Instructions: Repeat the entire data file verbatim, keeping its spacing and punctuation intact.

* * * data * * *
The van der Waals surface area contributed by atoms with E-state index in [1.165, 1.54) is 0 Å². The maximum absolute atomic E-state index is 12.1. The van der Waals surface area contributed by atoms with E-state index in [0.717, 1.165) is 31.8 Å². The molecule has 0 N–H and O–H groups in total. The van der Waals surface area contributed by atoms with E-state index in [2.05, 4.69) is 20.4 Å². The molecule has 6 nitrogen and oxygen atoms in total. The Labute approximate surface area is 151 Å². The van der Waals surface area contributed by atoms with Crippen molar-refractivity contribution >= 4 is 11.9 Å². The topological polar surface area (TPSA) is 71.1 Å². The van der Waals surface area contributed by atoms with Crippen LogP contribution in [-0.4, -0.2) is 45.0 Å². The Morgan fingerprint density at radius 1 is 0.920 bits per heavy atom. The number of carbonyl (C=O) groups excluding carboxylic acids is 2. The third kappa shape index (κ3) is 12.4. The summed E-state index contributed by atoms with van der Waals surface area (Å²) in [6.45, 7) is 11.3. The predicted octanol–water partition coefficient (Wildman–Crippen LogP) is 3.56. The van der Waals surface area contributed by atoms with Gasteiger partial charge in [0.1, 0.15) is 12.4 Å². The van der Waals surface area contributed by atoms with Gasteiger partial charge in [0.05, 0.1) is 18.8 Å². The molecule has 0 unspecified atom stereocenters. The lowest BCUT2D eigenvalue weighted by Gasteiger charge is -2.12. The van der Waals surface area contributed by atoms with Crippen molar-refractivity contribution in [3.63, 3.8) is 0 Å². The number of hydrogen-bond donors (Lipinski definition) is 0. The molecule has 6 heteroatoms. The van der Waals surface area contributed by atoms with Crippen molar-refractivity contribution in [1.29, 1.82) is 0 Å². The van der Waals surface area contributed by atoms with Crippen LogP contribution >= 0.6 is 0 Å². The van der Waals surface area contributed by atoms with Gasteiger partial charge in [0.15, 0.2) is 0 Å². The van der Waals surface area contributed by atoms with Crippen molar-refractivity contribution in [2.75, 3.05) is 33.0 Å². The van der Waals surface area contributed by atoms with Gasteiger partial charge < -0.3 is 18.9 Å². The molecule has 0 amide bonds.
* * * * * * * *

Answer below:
The van der Waals surface area contributed by atoms with E-state index in [1.165, 1.54) is 0 Å². The maximum absolute atomic E-state index is 12.1. The van der Waals surface area contributed by atoms with E-state index in [0.717, 1.165) is 31.8 Å². The molecule has 0 N–H and O–H groups in total. The van der Waals surface area contributed by atoms with E-state index in [2.05, 4.69) is 20.4 Å². The molecule has 6 nitrogen and oxygen atoms in total. The Labute approximate surface area is 151 Å². The van der Waals surface area contributed by atoms with Crippen molar-refractivity contribution >= 4 is 11.9 Å². The topological polar surface area (TPSA) is 71.1 Å². The van der Waals surface area contributed by atoms with Crippen LogP contribution in [-0.4, -0.2) is 45.0 Å². The Morgan fingerprint density at radius 1 is 0.920 bits per heavy atom. The number of carbonyl (C=O) groups excluding carboxylic acids is 2. The third kappa shape index (κ3) is 12.4. The summed E-state index contributed by atoms with van der Waals surface area (Å²) in [6.45, 7) is 11.3. The predicted octanol–water partition coefficient (Wildman–Crippen LogP) is 3.56. The van der Waals surface area contributed by atoms with Gasteiger partial charge in [0.1, 0.15) is 12.4 Å². The van der Waals surface area contributed by atoms with Gasteiger partial charge in [0.05, 0.1) is 18.8 Å². The molecule has 0 unspecified atom stereocenters. The lowest BCUT2D eigenvalue weighted by Gasteiger charge is -2.12. The van der Waals surface area contributed by atoms with Crippen molar-refractivity contribution in [3.63, 3.8) is 0 Å². The number of hydrogen-bond donors (Lipinski definition) is 0. The molecule has 6 heteroatoms. The van der Waals surface area contributed by atoms with Crippen molar-refractivity contribution in [1.29, 1.82) is 0 Å². The van der Waals surface area contributed by atoms with Crippen LogP contribution >= 0.6 is 0 Å². The van der Waals surface area contributed by atoms with Gasteiger partial charge in [0.15, 0.2) is 0 Å². The van der Waals surface area contributed by atoms with Crippen molar-refractivity contribution in [2.75, 3.05) is 33.0 Å². The van der Waals surface area contributed by atoms with Gasteiger partial charge < -0.3 is 18.9 Å². The molecule has 0 amide bonds.